Extroverts: A healthy advantage?

March 3rd, 2015

It’s long been thought that some aspects of personality may be linked to health and wellbeing – from how much we sleep, to how we cope with illness and even how long we live.

Now researchers believe extroverts may have a healthy edge – by being better at fighting off infections.

Health psychologists at The University of Nottingham and the University of California in Los Angeles (UCLA) asked a group of 121 ethnically diverse and healthy adults to completed a personality test and found that outgoing people may have stronger immune systems.

The study did not find any results to support theories that negative emotions such as depression or anxiety can lead to poor health. But it suggested differences in immune cell gene expression were related to a person’s degree of extroversion and conscientiousness.

Gene expression analysis was carried out at the Social Genomics Core Laboratory at UCLA and microarray technology examined relationships between the five major human personality traits – extroversion, neuroticism, openness, agreeableness and conscientiousness – and two groups of genes active in human white blood cells (leukocytes): one involving inflammation, and another involving antiviral responses and antibodies.

Leading the research, Professor Kavita Vedhara, from Nottingham’s School of Medicine, said: “Our results indicated that ‘extroversion’ was significantly associated with an increased expression of pro-inflammatory genes and that ‘conscientiousness’ was linked to a reduced expression of pro-inflammatory genes.

“In other words, individuals who we would expect to be exposed to more infections as a result of their socially orientated nature (ie, extroverts) appear to have immune systems that we would expect can deal effectively with infection. While individuals who may be less exposed to infections because of their cautious/conscientious dispositions have immune systems that may respond less well. We can’t, however, say which came first. Is this our biology determining our psychology or our psychology determining our biology?”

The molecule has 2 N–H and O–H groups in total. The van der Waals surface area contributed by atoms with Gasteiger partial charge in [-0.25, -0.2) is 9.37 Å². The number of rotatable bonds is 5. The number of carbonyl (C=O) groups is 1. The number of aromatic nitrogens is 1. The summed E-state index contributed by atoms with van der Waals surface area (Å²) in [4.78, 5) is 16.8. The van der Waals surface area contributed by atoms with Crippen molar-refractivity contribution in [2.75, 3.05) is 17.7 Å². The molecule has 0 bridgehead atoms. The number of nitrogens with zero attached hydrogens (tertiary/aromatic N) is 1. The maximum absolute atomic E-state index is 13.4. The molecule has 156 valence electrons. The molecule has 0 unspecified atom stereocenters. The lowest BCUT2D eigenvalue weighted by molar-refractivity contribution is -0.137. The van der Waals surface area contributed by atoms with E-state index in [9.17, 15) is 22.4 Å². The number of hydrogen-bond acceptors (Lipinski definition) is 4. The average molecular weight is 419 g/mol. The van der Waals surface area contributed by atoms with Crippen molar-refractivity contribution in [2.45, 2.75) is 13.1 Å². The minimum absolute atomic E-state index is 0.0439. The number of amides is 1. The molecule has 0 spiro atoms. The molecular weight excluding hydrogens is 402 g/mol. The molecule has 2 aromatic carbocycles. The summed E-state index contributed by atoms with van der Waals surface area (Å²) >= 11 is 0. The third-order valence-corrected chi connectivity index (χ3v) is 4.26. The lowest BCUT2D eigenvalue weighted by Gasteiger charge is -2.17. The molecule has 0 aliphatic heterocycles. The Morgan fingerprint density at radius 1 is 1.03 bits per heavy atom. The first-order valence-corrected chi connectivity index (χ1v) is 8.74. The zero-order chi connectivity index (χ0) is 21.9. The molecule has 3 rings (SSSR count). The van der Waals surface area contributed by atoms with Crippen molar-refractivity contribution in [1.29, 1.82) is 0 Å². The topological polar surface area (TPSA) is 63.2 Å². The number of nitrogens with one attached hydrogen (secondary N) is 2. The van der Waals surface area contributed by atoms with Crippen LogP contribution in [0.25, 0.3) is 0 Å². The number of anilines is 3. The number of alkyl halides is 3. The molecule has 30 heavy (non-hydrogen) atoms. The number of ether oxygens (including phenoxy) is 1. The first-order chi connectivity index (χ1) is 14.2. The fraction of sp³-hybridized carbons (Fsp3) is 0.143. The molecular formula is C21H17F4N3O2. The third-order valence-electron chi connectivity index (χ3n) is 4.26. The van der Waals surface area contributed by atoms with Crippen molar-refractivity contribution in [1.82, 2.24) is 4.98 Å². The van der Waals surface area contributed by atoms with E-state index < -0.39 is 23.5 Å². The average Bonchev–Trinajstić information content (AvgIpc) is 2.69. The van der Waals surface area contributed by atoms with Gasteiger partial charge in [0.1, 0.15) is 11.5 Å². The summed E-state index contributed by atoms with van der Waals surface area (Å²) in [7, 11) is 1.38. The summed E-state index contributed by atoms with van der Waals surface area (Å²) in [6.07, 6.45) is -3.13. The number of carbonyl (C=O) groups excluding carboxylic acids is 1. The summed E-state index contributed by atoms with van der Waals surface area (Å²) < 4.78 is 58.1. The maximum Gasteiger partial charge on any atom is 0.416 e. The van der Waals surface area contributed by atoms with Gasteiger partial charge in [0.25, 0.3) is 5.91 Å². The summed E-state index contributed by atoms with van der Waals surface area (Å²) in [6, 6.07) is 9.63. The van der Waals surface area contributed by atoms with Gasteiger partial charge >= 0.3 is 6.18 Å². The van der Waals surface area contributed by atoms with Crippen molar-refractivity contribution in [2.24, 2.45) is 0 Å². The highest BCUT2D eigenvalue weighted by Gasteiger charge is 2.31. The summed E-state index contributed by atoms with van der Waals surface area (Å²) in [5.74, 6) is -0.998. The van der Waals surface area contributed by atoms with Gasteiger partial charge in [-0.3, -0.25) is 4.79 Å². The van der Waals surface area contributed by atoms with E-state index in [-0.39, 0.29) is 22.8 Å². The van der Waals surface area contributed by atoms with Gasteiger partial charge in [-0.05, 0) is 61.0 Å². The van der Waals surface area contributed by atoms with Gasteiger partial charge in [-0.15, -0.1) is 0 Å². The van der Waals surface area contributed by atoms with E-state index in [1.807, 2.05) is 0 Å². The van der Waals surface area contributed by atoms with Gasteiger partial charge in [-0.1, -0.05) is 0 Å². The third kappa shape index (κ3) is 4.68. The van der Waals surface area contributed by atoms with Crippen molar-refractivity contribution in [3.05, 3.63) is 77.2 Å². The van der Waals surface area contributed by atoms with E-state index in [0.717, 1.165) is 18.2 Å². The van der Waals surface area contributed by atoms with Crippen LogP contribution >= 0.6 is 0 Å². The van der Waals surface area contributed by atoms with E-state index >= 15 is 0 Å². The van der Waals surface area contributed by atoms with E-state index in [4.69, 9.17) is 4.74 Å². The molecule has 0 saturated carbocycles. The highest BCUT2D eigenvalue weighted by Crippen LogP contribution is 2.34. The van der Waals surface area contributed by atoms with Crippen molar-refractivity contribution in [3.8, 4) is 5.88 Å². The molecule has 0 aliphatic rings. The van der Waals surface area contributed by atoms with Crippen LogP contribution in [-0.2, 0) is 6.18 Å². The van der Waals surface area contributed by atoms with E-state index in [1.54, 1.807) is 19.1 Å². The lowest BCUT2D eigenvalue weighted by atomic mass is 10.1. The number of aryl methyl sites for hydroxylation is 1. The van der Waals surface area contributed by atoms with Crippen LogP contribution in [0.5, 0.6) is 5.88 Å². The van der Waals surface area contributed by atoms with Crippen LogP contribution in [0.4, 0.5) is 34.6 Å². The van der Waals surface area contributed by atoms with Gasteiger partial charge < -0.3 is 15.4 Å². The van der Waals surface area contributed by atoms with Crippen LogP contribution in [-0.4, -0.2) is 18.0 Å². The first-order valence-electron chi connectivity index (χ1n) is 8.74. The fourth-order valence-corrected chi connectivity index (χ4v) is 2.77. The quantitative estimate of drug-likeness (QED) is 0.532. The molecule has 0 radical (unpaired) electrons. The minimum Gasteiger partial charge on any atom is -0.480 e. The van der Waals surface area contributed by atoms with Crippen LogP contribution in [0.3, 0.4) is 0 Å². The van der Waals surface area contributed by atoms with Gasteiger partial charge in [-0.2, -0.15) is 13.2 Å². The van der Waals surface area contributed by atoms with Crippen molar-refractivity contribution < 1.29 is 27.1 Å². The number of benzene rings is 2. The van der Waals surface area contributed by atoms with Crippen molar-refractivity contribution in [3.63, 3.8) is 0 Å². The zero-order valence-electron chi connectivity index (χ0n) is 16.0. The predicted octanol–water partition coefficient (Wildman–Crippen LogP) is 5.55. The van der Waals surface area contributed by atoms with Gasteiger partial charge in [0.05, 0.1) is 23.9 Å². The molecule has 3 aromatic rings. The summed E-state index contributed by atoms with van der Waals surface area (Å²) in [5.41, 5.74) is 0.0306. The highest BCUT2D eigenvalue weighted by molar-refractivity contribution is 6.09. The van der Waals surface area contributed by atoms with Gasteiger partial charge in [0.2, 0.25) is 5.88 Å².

In the remaining three categories of personality, ‘openness’ also trended towards a reduced expression of pro-inflammatory genes and ‘neuroticism’ and ‘agreeableness’ remained unassociated with gene expression.

The biological mechanisms of these associations need to be explored in future research but the data may shed new light on the long-observed associations between personality, physical health, and human longevity.

Personality and gene expression: Do individual differences exist in the leukocyte transcriptome? by Kavita Vedhara, Sana Gill, Lameese Eldesouky, Bruce Campbell, Jesusa Arevalo, Jeffrey Ma and Steven Cole, is available online  here  in Psychoneuroendocrinology, an Elsevier journal.

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